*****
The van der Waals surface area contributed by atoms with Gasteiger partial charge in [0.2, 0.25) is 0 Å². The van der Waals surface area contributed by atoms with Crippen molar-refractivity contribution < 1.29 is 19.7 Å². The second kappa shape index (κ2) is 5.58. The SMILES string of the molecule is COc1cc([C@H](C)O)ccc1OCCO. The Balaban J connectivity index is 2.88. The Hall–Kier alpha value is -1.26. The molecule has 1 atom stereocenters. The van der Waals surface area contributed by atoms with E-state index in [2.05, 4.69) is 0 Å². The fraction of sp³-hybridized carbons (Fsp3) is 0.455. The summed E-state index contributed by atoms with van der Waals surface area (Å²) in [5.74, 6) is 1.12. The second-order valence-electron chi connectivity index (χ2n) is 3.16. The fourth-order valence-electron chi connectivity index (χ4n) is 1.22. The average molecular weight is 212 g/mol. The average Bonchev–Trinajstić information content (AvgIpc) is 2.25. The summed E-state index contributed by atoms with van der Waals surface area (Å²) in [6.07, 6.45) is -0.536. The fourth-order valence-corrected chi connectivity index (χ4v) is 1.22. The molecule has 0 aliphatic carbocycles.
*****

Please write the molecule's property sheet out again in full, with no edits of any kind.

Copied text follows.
The van der Waals surface area contributed by atoms with Gasteiger partial charge in [0.2, 0.25) is 0 Å². The van der Waals surface area contributed by atoms with Crippen molar-refractivity contribution < 1.29 is 19.7 Å². The second kappa shape index (κ2) is 5.58. The SMILES string of the molecule is COc1cc([C@H](C)O)ccc1OCCO. The Balaban J connectivity index is 2.88. The Hall–Kier alpha value is -1.26. The molecule has 1 atom stereocenters. The van der Waals surface area contributed by atoms with E-state index in [2.05, 4.69) is 0 Å². The fraction of sp³-hybridized carbons (Fsp3) is 0.455. The summed E-state index contributed by atoms with van der Waals surface area (Å²) in [5.74, 6) is 1.12. The second-order valence-electron chi connectivity index (χ2n) is 3.16. The fourth-order valence-electron chi connectivity index (χ4n) is 1.22. The average molecular weight is 212 g/mol. The average Bonchev–Trinajstić information content (AvgIpc) is 2.25. The summed E-state index contributed by atoms with van der Waals surface area (Å²) in [6.07, 6.45) is -0.536. The fourth-order valence-corrected chi connectivity index (χ4v) is 1.22. The molecule has 0 aliphatic carbocycles.